Sweet and Sour Vegetables

Continuing cooking from my vegetarian Indian cookbook, I made this dish with what feels like a million ingredients. The book described this dish as the highlight of a feast. What it neglected to mention was that it also made enough to feed a party. So although I followed the recipe when I made the dish, I have reduced the quantities in the recipe I provide here. If you are tired of the same old vegetable dishes, I highly recommend that you give this a try. It is very delicious and has a unique flavour from the tamarind and cumin. 

Indian Sweet and Sour Vegetables
Indian Sweet and Sour Vegetables
Like many other Indian dishes, this one starts out with quickly sauteing ginger, chilies, spices (whole cumin seeds, ground coriander, and ground black pepper) in oil. Cooking the spices releases their fragrance and flavours the dish, so this is a crucial step. The final mixture is called a masala. When preparing a masala, it is important to add the spices according to their cooking time so everything finishes releasing their fragrance at the same time. 
Once the masala is ready, time to add in the tamarind pulp, brown sugar, water and cubed pineapple. 
Aside: What is tamarind? (And the recipe for tamarind pulp)

Tamarind is a fruit found in tropical regions. The brown outer layer is hard and inedible. The inner brown flesh is edible. Its flesh surrounds a small dark brown inedible seed. It is often used to provide a sour and tangy taste to South Asian dishes and desserts. In North America, tamarind paste is often found in supermarkets. 

To prepare tamarind pulp, simmer 1 part tamarind paste in 2 parts boiling water for 15 minutes, breaking it up with a spoon. The water should turn brown and the pulp should get softer. Strain the water-tamarind mixture and push through as much of the tamarind pulp with the back of a spoon as you can. When you’re done straining, only stringy bits and the seeds of the tamarind should be in the strainer, and the contents of the strainer should be dry-looking. Discard the tamarind left in the strainer, and use the strained tamarind pulp for this recipe and many others. 
Ginger, chilies, spices, tamarind, brown sugar, water and pineapple
Phew, that was a long explanation! Anyway, once you have all of the above in the pan over medium-low heat, it’s time to start frying your cheese. The cheese used here is paneer, a fresh Indian cheese made with cow’s milk. It has a very mild flavour, does not melt very well, and looks like tofu. It’s found in South Asian grocery stores, and it is a common ingredient in Indian dishes. 
Frying paneer
Frying paneer 
In the original recipe, the paneer is deep fried, but in the interest of health, I’m pan frying it in a few tablespoons of oil over medium heat. They’re done when all sides are (more or less) golden brown. 
While the paneer is frying, add sliced carrots, celery and plantain to the pineapple, cook for a few minutes. Then add in the browned cheese, tomato wedges, and zucchini. 
Vegetables simmering in the pan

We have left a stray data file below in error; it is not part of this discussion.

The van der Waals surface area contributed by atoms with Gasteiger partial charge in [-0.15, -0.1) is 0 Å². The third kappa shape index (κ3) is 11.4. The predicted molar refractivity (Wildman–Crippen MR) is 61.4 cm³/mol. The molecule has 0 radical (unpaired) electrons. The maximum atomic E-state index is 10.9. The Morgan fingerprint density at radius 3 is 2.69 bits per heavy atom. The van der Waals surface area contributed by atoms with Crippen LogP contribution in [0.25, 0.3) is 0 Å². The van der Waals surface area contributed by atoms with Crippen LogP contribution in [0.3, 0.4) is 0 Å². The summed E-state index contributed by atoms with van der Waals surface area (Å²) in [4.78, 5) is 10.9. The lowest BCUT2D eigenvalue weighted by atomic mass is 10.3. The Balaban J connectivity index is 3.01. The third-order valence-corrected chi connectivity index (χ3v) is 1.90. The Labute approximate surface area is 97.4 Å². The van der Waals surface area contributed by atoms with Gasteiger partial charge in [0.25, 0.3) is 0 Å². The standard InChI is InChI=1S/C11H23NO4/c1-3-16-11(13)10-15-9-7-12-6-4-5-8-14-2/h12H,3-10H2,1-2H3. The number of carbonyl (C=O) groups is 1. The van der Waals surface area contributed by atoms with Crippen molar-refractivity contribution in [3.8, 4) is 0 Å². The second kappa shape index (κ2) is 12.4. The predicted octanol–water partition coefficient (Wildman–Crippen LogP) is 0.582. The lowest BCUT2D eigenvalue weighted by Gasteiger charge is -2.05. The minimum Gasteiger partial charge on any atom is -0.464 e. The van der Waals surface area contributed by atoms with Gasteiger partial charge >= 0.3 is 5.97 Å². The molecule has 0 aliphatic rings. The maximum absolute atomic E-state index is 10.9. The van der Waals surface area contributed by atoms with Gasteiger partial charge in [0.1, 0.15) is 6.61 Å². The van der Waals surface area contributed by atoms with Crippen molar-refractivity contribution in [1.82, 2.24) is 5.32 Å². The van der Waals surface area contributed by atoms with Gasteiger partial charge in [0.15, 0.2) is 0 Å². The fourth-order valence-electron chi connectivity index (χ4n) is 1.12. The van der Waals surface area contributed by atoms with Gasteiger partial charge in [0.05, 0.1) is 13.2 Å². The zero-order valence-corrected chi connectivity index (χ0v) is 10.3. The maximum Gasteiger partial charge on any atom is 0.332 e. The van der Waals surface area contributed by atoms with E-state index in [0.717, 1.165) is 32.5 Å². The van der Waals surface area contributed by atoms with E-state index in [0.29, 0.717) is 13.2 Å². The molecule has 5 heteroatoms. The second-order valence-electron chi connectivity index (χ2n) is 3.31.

Cook until everything is tender. Season with salt and serve with rice or an Indian bread. 
This is a pretty elaborate dish and took me quite some time to prepare. I think the most time-consuming part was chopping all those vegetables. The recipe here is a scaled down version, which should be less labour intensive. When I made this dish, I accidentally used too much tamarind, so it was quite sour. I corrected this by adding more brown sugar. So if you find it too sour or too sweet for your liking, feel free to adjust with tamarind and sugar. Balance is the key here! 
Indian Sweet and Sour Vegetables
Indian Sweet and Sour Vegetables 
Indian Sweet and Sour Vegetables 
Adapted from: The Hare Krishna Book of Vegetarian Cooking 
Serves: 4- 6 
  • 3 oz (85g) tamarind pulp (see Aside for instructions)  
  • 2 tbsp oil 
  • 1/2 tsp cumin seeds
  • 2 tbsp minced fresh ginger
  • 2 green chilies, sliced 
  • 1/2 tsp ground black pepper 
  • 1/2 cup water 
  • 1/3 cup brown sugar 
  • 1/2 pineapple, peeled, cored and cubed 
  • 1 tsp paprika 
  • 1 tsp ground coriander 
  • 2 tbsp oil 
  • 5 oz (150 g) pressed paneer, cubed 
  • 2 carrots, sliced 
  • 2 stalks celery, sliced 
  • 1 green plantain, sliced, or 1 potato, peeled and diced small 
  • 1 zucchini, cubed 
  • 2 tomatoes, cut into wedges
  • 1 tsp salt 
  1. Heat the oil in a large pan and fry the cumin seeds, ginger, and green chili; after 30 seconds, add the ground black pepper 
  2. To the pan, add water, brown sugar, tamarind pulp, pineapple, paprika, and ground coriander, allow to simmer and thicken for 5 minutes. Stir occasionally to prevent burning 
  3. Meanwhile, fry the paneer in a 2 tablespoons of oil until golden brown on all sides, set aside 
  4. To the pan with pineapples, add carrots, celery, and plantain (or potato), cook for 5 minutes 
  5. Add the fried paneer, zucchini, tomatoes, and salt, simmer until all vegetables are tender 

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